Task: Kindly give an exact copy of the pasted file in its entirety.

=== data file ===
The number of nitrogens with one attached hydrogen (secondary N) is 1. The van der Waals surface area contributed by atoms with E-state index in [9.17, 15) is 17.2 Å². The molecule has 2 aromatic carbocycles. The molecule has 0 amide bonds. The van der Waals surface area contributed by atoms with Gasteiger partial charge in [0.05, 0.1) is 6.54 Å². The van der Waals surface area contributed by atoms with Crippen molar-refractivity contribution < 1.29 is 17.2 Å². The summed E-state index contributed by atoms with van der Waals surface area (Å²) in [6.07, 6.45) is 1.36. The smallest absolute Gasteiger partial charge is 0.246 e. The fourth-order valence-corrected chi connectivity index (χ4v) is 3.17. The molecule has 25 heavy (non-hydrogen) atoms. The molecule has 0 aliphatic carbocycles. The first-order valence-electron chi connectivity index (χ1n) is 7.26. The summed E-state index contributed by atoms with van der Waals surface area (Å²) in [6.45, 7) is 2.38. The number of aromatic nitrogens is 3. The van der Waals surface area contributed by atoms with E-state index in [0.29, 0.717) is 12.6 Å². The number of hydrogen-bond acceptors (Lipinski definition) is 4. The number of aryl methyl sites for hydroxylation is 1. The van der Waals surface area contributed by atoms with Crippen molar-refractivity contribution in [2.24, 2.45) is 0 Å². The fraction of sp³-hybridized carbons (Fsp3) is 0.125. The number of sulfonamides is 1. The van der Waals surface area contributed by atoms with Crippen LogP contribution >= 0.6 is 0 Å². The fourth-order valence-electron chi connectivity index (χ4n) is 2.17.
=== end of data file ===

The number of nitrogens with one attached hydrogen (secondary N) is 1. The van der Waals surface area contributed by atoms with E-state index in [9.17, 15) is 17.2 Å². The molecule has 2 aromatic carbocycles. The molecule has 0 amide bonds. The van der Waals surface area contributed by atoms with Gasteiger partial charge in [0.05, 0.1) is 6.54 Å². The van der Waals surface area contributed by atoms with Crippen molar-refractivity contribution < 1.29 is 17.2 Å². The summed E-state index contributed by atoms with van der Waals surface area (Å²) in [6.07, 6.45) is 1.36. The smallest absolute Gasteiger partial charge is 0.246 e. The fourth-order valence-corrected chi connectivity index (χ4v) is 3.17. The molecule has 25 heavy (non-hydrogen) atoms. The molecule has 0 aliphatic carbocycles. The first-order valence-electron chi connectivity index (χ1n) is 7.26. The summed E-state index contributed by atoms with van der Waals surface area (Å²) in [6.45, 7) is 2.38. The number of aromatic nitrogens is 3. The van der Waals surface area contributed by atoms with E-state index in [0.29, 0.717) is 12.6 Å². The number of hydrogen-bond acceptors (Lipinski definition) is 4. The number of aryl methyl sites for hydroxylation is 1. The van der Waals surface area contributed by atoms with Crippen molar-refractivity contribution in [2.24, 2.45) is 0 Å². The fraction of sp³-hybridized carbons (Fsp3) is 0.125. The number of sulfonamides is 1. The van der Waals surface area contributed by atoms with Crippen LogP contribution >= 0.6 is 0 Å². The fourth-order valence-electron chi connectivity index (χ4n) is 2.17.